August 30, 2011

To Outline or Not to Outline: Is It Really a Question?

I'm finished. For days, weeks, months, I've been dreaming up this story in my head. And finally, the basics are down on paper. My story outline is finished. I can now begin writing the story itself.

Some people might argue that an outline is unnecessary, that when you want to write a story, you just put pen to paper and everything will flow from there. But I don't believe 'em. (I will concede there are those authors who abhor outlining and have still succeeded in writing a good story, but this approach doesn't seem to be recommended.)

Maybe I'm just a strange, super-organized freak of nature who loves detail and order, but I don't think so. After all, the academic writing process (which I just taught my students today, in fact!) includes good ol' outlining as a must-do. Why should a novel be any different? After all, if I want to have any idea about where I'm going with a story, the most efficient way to get there is to outline.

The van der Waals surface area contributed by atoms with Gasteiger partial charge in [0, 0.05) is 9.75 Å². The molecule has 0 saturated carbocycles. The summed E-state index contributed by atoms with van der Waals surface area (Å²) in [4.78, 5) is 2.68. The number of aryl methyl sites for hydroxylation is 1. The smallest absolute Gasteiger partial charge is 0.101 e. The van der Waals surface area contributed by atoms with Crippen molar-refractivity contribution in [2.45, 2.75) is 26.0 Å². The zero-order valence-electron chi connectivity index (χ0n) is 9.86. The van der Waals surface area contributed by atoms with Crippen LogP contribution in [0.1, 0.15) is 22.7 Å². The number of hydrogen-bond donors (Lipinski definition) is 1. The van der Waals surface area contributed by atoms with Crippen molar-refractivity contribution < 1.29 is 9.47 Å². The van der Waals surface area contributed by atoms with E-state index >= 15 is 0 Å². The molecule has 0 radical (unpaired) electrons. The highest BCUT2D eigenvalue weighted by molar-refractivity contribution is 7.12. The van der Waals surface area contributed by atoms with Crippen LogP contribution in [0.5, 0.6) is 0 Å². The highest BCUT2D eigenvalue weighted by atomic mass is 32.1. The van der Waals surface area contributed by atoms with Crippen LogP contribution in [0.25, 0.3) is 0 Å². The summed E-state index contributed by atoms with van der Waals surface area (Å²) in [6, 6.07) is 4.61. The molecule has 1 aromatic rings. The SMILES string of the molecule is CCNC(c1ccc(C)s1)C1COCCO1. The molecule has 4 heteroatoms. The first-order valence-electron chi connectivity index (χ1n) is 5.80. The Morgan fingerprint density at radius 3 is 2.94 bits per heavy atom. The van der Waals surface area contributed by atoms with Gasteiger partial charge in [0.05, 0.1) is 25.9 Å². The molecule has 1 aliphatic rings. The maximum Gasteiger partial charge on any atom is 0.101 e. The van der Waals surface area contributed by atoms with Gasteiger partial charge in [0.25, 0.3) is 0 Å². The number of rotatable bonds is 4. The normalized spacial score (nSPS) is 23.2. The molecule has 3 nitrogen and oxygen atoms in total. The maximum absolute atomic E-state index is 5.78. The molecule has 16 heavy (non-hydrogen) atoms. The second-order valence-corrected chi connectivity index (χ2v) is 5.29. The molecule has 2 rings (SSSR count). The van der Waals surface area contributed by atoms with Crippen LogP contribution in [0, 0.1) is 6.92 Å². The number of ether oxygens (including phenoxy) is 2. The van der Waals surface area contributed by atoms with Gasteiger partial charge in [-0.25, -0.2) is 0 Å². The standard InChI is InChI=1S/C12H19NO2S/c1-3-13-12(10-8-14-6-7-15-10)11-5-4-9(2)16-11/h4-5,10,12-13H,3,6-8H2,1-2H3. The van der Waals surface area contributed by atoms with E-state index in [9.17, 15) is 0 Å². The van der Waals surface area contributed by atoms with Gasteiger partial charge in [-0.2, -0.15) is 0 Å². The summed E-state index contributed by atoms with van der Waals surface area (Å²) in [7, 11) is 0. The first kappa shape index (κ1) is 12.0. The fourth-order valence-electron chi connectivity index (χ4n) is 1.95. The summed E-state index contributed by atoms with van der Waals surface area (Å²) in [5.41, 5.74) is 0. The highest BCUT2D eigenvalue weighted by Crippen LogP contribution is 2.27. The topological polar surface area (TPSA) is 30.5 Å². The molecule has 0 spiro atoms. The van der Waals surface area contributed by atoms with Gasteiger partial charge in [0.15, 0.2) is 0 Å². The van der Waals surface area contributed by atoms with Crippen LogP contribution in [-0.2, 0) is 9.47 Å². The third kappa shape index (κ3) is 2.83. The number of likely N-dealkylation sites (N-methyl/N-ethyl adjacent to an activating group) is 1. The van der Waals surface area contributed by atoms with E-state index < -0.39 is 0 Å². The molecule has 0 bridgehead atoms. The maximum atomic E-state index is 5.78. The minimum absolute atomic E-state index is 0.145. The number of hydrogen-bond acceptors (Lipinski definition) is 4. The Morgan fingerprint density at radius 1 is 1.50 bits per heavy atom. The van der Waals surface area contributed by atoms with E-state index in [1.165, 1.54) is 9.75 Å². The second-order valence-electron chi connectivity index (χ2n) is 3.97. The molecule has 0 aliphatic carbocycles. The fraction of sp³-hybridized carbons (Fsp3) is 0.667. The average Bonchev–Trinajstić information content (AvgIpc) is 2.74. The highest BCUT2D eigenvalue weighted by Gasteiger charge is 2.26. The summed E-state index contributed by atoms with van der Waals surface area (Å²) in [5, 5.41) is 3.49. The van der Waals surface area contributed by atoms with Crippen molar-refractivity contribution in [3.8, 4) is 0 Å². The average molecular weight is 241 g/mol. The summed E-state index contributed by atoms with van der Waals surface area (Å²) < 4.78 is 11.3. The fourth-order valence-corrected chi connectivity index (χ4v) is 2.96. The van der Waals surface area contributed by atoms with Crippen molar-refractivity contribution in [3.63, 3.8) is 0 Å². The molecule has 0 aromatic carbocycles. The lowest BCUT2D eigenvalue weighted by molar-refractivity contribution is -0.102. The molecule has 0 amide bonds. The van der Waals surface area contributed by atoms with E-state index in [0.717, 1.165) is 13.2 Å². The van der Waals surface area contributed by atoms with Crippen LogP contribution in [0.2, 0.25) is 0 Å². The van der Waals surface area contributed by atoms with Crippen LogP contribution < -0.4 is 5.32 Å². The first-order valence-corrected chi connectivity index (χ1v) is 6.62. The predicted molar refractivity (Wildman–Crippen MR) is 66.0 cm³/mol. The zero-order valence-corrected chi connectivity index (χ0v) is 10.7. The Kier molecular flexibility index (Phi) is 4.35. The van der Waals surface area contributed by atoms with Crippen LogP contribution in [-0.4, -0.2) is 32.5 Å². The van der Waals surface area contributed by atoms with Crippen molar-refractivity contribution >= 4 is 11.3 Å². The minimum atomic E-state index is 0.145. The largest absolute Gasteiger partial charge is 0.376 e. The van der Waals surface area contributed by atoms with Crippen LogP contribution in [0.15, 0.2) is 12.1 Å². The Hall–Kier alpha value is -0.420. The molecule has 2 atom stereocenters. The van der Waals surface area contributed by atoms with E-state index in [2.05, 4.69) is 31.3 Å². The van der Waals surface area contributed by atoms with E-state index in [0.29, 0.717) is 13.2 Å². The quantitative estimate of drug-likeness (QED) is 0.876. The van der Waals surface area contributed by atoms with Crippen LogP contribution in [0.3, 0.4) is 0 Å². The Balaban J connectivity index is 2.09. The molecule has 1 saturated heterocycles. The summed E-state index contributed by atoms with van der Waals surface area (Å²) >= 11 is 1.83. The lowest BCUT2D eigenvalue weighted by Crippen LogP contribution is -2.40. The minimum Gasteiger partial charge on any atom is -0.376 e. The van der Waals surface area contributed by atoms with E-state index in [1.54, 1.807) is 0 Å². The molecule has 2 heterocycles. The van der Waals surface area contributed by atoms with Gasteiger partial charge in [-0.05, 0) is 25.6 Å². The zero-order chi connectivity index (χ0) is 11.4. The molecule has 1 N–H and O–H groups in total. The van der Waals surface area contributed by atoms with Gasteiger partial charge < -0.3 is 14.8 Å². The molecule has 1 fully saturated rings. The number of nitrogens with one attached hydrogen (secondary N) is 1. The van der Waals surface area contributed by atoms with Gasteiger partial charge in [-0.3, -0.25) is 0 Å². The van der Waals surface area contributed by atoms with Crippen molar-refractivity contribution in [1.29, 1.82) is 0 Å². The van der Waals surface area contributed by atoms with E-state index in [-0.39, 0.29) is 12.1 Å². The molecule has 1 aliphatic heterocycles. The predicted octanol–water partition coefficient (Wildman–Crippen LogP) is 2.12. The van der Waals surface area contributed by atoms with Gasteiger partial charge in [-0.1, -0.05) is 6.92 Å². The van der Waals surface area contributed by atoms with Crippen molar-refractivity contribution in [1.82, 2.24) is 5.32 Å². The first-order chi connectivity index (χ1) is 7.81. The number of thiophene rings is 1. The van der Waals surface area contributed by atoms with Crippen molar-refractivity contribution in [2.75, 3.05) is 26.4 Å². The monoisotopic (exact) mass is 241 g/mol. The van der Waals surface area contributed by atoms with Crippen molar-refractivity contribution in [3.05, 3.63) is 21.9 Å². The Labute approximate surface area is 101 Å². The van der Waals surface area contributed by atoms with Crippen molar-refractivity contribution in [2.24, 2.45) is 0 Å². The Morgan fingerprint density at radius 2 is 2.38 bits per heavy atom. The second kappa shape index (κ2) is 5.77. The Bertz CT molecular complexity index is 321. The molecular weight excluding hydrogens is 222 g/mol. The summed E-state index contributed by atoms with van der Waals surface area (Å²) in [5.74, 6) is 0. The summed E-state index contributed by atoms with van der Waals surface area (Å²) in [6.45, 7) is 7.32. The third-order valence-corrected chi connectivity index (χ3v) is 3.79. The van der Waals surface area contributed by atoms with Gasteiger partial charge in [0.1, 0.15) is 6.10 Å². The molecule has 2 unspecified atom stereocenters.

I will concede that a story can change from its original outline. I know that flexibility is a must; sometimes, it's actually better if Character A ends up with Character C instead of Character B, or if the team loses the game instead of winning. Developments and changes happen, but they happen for a reason.

In other words, you should write your outline and then tell yourself to have a good reason to change it. This will help you to analyze why you're writing like you are and why you're including the events you've chosen.

An outline is also helpful in keeping you focused. When you have an outline, you stay on track. You take your project more seriously. Especially if you are not yet being paid to write, and this is your attempt to get published, an outline helps you to reach that goal in a timely manner.

Regarding how detailed to be in an outline, that's really up to you. A friend of mine likes to put the bare minimum, summarizing the story in three lines/sections: beginning, middle, end. For me, more detail is always a good thing. It gets my juices flowing and helps me to write the end product more quickly.

Best-selling author Jeffery Deaver has some interesting thoughts on outlining (you can view a short 3-minute video about his outlining process here:, though he's a bit more extreme with the process than I've been! I thought my outline was long at 14 single-spaced pages...

Onward to story writing!

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